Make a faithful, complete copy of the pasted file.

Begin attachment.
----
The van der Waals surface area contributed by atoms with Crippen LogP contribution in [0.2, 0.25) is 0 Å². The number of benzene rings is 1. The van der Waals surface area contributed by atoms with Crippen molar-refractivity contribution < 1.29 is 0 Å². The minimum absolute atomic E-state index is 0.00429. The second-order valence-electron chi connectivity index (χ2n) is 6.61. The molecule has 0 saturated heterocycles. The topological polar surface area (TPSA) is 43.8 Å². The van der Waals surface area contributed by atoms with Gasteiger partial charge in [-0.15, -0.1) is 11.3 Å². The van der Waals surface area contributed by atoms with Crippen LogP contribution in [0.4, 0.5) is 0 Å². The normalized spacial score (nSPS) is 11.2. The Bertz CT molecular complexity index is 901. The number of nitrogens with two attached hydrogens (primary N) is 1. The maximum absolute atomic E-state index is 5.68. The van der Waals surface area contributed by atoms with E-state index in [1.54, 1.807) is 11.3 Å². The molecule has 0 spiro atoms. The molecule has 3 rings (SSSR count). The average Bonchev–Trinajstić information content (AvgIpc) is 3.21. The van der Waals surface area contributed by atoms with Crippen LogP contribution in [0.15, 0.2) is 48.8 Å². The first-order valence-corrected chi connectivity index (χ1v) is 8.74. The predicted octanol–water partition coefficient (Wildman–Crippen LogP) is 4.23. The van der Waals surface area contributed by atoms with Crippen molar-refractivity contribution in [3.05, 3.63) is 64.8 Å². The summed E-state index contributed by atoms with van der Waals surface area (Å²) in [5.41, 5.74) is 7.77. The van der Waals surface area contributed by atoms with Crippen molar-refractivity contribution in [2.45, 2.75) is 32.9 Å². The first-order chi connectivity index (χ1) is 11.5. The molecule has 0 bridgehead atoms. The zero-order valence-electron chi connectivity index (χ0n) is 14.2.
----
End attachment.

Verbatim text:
The van der Waals surface area contributed by atoms with Crippen LogP contribution in [0.2, 0.25) is 0 Å². The number of benzene rings is 1. The van der Waals surface area contributed by atoms with Crippen molar-refractivity contribution < 1.29 is 0 Å². The minimum absolute atomic E-state index is 0.00429. The second-order valence-electron chi connectivity index (χ2n) is 6.61. The molecule has 0 saturated heterocycles. The topological polar surface area (TPSA) is 43.8 Å². The van der Waals surface area contributed by atoms with Gasteiger partial charge in [-0.15, -0.1) is 11.3 Å². The van der Waals surface area contributed by atoms with Crippen LogP contribution in [0.4, 0.5) is 0 Å². The normalized spacial score (nSPS) is 11.2. The Bertz CT molecular complexity index is 901. The number of nitrogens with two attached hydrogens (primary N) is 1. The maximum absolute atomic E-state index is 5.68. The van der Waals surface area contributed by atoms with E-state index in [1.54, 1.807) is 11.3 Å². The molecule has 0 spiro atoms. The molecule has 3 rings (SSSR count). The average Bonchev–Trinajstić information content (AvgIpc) is 3.21. The van der Waals surface area contributed by atoms with Crippen LogP contribution in [0.15, 0.2) is 48.8 Å². The first-order valence-corrected chi connectivity index (χ1v) is 8.74. The predicted octanol–water partition coefficient (Wildman–Crippen LogP) is 4.23. The van der Waals surface area contributed by atoms with Crippen molar-refractivity contribution in [3.05, 3.63) is 64.8 Å². The summed E-state index contributed by atoms with van der Waals surface area (Å²) in [5.41, 5.74) is 7.77. The van der Waals surface area contributed by atoms with Crippen molar-refractivity contribution in [2.45, 2.75) is 32.9 Å². The first-order chi connectivity index (χ1) is 11.5. The molecule has 0 bridgehead atoms. The zero-order valence-electron chi connectivity index (χ0n) is 14.2.